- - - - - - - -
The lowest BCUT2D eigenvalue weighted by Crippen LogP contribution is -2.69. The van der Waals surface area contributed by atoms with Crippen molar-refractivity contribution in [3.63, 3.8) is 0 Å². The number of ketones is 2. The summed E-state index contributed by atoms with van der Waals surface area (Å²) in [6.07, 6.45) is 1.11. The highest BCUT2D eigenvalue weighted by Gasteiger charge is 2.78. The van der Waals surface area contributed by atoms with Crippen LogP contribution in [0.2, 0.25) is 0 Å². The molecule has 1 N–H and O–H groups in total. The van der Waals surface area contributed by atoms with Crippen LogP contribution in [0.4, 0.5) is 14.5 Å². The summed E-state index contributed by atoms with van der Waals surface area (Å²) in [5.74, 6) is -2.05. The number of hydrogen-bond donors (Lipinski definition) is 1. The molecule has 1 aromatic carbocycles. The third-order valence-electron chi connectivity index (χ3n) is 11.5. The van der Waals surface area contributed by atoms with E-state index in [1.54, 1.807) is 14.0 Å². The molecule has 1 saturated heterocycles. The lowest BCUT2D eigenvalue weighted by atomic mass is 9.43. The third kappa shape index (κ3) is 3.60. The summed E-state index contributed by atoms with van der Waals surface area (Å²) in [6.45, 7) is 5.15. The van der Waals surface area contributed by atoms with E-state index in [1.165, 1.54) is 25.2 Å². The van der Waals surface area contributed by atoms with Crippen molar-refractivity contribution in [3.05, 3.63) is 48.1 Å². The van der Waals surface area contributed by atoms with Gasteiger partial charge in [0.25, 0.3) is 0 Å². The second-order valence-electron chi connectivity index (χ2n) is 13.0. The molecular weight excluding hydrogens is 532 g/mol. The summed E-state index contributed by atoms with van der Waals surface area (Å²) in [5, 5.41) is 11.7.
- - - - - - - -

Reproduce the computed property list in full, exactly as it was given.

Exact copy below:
The lowest BCUT2D eigenvalue weighted by Crippen LogP contribution is -2.69. The van der Waals surface area contributed by atoms with Crippen molar-refractivity contribution in [3.63, 3.8) is 0 Å². The number of ketones is 2. The summed E-state index contributed by atoms with van der Waals surface area (Å²) in [6.07, 6.45) is 1.11. The highest BCUT2D eigenvalue weighted by Gasteiger charge is 2.78. The van der Waals surface area contributed by atoms with Crippen LogP contribution in [0.2, 0.25) is 0 Å². The molecule has 1 N–H and O–H groups in total. The van der Waals surface area contributed by atoms with Crippen LogP contribution in [0.4, 0.5) is 14.5 Å². The summed E-state index contributed by atoms with van der Waals surface area (Å²) in [5.74, 6) is -2.05. The number of hydrogen-bond donors (Lipinski definition) is 1. The molecule has 1 aromatic carbocycles. The third-order valence-electron chi connectivity index (χ3n) is 11.5. The van der Waals surface area contributed by atoms with E-state index in [1.54, 1.807) is 14.0 Å². The molecule has 1 saturated heterocycles. The lowest BCUT2D eigenvalue weighted by atomic mass is 9.43. The third kappa shape index (κ3) is 3.60. The summed E-state index contributed by atoms with van der Waals surface area (Å²) in [6.45, 7) is 5.15. The van der Waals surface area contributed by atoms with E-state index in [1.165, 1.54) is 25.2 Å². The van der Waals surface area contributed by atoms with Crippen molar-refractivity contribution in [3.05, 3.63) is 48.1 Å². The van der Waals surface area contributed by atoms with Gasteiger partial charge in [0.25, 0.3) is 0 Å². The second-order valence-electron chi connectivity index (χ2n) is 13.0. The molecular weight excluding hydrogens is 532 g/mol. The summed E-state index contributed by atoms with van der Waals surface area (Å²) in [5, 5.41) is 11.7.